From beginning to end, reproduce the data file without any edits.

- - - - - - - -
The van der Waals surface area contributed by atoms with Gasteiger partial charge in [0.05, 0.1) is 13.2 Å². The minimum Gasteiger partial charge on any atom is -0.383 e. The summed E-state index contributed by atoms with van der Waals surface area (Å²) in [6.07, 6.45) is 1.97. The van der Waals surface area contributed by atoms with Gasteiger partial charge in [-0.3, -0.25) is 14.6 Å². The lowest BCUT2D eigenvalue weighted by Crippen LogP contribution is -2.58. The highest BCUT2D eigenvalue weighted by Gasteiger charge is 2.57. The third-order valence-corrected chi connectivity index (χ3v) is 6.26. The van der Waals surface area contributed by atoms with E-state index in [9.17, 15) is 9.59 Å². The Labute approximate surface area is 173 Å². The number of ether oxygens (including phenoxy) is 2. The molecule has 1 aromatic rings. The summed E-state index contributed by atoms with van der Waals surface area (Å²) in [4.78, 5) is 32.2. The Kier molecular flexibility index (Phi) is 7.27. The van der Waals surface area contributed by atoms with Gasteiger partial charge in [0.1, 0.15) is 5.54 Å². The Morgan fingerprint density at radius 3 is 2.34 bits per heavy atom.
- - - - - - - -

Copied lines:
The van der Waals surface area contributed by atoms with Gasteiger partial charge in [0.05, 0.1) is 13.2 Å². The minimum Gasteiger partial charge on any atom is -0.383 e. The summed E-state index contributed by atoms with van der Waals surface area (Å²) in [6.07, 6.45) is 1.97. The van der Waals surface area contributed by atoms with Gasteiger partial charge in [-0.3, -0.25) is 14.6 Å². The lowest BCUT2D eigenvalue weighted by Crippen LogP contribution is -2.58. The highest BCUT2D eigenvalue weighted by Gasteiger charge is 2.57. The third-order valence-corrected chi connectivity index (χ3v) is 6.26. The van der Waals surface area contributed by atoms with E-state index in [9.17, 15) is 9.59 Å². The Labute approximate surface area is 173 Å². The number of ether oxygens (including phenoxy) is 2. The molecule has 1 aromatic rings. The summed E-state index contributed by atoms with van der Waals surface area (Å²) in [4.78, 5) is 32.2. The Kier molecular flexibility index (Phi) is 7.27. The van der Waals surface area contributed by atoms with Gasteiger partial charge in [0.1, 0.15) is 5.54 Å². The Morgan fingerprint density at radius 3 is 2.34 bits per heavy atom.